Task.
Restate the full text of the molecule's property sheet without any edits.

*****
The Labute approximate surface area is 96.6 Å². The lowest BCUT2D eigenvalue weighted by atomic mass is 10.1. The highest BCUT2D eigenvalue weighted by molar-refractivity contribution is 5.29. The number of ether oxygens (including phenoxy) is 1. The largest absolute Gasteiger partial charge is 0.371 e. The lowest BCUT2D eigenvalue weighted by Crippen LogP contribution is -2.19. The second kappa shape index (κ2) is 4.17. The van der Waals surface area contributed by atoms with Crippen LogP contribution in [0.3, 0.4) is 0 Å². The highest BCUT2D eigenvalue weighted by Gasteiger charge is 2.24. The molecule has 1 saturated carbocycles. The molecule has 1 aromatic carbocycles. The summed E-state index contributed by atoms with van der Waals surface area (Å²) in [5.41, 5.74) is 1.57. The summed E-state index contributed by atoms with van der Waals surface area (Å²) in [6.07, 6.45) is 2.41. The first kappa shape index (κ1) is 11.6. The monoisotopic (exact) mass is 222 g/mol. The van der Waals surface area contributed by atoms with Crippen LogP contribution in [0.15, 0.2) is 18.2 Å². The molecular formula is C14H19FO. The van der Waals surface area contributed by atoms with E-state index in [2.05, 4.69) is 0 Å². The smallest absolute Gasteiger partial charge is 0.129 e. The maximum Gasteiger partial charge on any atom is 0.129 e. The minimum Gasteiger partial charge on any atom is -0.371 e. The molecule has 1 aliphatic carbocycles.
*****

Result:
The Labute approximate surface area is 96.6 Å². The lowest BCUT2D eigenvalue weighted by atomic mass is 10.1. The highest BCUT2D eigenvalue weighted by molar-refractivity contribution is 5.29. The number of ether oxygens (including phenoxy) is 1. The largest absolute Gasteiger partial charge is 0.371 e. The lowest BCUT2D eigenvalue weighted by Crippen LogP contribution is -2.19. The second kappa shape index (κ2) is 4.17. The van der Waals surface area contributed by atoms with Crippen LogP contribution in [0.3, 0.4) is 0 Å². The highest BCUT2D eigenvalue weighted by Gasteiger charge is 2.24. The molecule has 1 saturated carbocycles. The molecule has 1 aromatic carbocycles. The summed E-state index contributed by atoms with van der Waals surface area (Å²) in [5.41, 5.74) is 1.57. The summed E-state index contributed by atoms with van der Waals surface area (Å²) in [6.07, 6.45) is 2.41. The first kappa shape index (κ1) is 11.6. The monoisotopic (exact) mass is 222 g/mol. The van der Waals surface area contributed by atoms with Crippen LogP contribution in [0.15, 0.2) is 18.2 Å². The molecular formula is C14H19FO. The van der Waals surface area contributed by atoms with E-state index in [2.05, 4.69) is 0 Å². The smallest absolute Gasteiger partial charge is 0.129 e. The maximum Gasteiger partial charge on any atom is 0.129 e. The minimum Gasteiger partial charge on any atom is -0.371 e. The molecule has 1 aliphatic carbocycles.